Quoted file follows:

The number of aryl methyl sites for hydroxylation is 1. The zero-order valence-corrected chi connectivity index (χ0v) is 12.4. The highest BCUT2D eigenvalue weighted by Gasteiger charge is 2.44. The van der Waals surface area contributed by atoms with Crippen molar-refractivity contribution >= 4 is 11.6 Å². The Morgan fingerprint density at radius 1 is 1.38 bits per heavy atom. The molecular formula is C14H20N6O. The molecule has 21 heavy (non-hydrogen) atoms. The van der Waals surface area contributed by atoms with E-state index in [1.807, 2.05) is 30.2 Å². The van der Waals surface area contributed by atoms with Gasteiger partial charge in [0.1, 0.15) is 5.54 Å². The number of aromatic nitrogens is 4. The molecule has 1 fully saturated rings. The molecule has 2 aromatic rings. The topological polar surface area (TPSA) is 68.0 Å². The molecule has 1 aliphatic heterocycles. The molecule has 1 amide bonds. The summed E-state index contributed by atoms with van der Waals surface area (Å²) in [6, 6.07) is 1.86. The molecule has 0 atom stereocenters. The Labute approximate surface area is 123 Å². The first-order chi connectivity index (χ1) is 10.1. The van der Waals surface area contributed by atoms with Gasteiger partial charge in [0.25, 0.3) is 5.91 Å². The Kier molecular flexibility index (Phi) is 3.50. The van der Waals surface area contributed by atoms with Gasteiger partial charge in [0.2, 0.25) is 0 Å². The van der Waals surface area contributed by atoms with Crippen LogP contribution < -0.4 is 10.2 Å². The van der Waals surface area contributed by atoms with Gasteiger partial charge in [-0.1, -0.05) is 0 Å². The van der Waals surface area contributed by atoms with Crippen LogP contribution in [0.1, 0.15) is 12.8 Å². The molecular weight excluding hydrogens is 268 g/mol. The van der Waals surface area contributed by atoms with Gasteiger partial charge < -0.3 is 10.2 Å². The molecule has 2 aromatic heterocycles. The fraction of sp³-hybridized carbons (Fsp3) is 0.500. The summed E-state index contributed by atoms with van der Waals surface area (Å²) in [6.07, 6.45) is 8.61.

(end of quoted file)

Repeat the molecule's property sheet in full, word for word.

The number of aryl methyl sites for hydroxylation is 1. The zero-order valence-corrected chi connectivity index (χ0v) is 12.4. The highest BCUT2D eigenvalue weighted by Gasteiger charge is 2.44. The van der Waals surface area contributed by atoms with Crippen molar-refractivity contribution >= 4 is 11.6 Å². The Morgan fingerprint density at radius 1 is 1.38 bits per heavy atom. The molecular formula is C14H20N6O. The molecule has 21 heavy (non-hydrogen) atoms. The van der Waals surface area contributed by atoms with E-state index in [1.807, 2.05) is 30.2 Å². The van der Waals surface area contributed by atoms with Gasteiger partial charge in [0.1, 0.15) is 5.54 Å². The number of aromatic nitrogens is 4. The molecule has 1 fully saturated rings. The molecule has 2 aromatic rings. The topological polar surface area (TPSA) is 68.0 Å². The molecule has 1 aliphatic heterocycles. The molecule has 1 amide bonds. The summed E-state index contributed by atoms with van der Waals surface area (Å²) in [6, 6.07) is 1.86. The molecule has 0 atom stereocenters. The Labute approximate surface area is 123 Å². The first-order chi connectivity index (χ1) is 10.1. The van der Waals surface area contributed by atoms with Gasteiger partial charge in [0.25, 0.3) is 5.91 Å². The Kier molecular flexibility index (Phi) is 3.50. The van der Waals surface area contributed by atoms with Gasteiger partial charge in [0.2, 0.25) is 0 Å². The van der Waals surface area contributed by atoms with Crippen LogP contribution < -0.4 is 10.2 Å². The van der Waals surface area contributed by atoms with Gasteiger partial charge in [-0.1, -0.05) is 0 Å². The van der Waals surface area contributed by atoms with Crippen LogP contribution in [0.1, 0.15) is 12.8 Å². The molecular weight excluding hydrogens is 268 g/mol. The van der Waals surface area contributed by atoms with Gasteiger partial charge < -0.3 is 10.2 Å². The molecule has 2 aromatic heterocycles. The fraction of sp³-hybridized carbons (Fsp3) is 0.500. The summed E-state index contributed by atoms with van der Waals surface area (Å²) in [6.07, 6.45) is 8.61.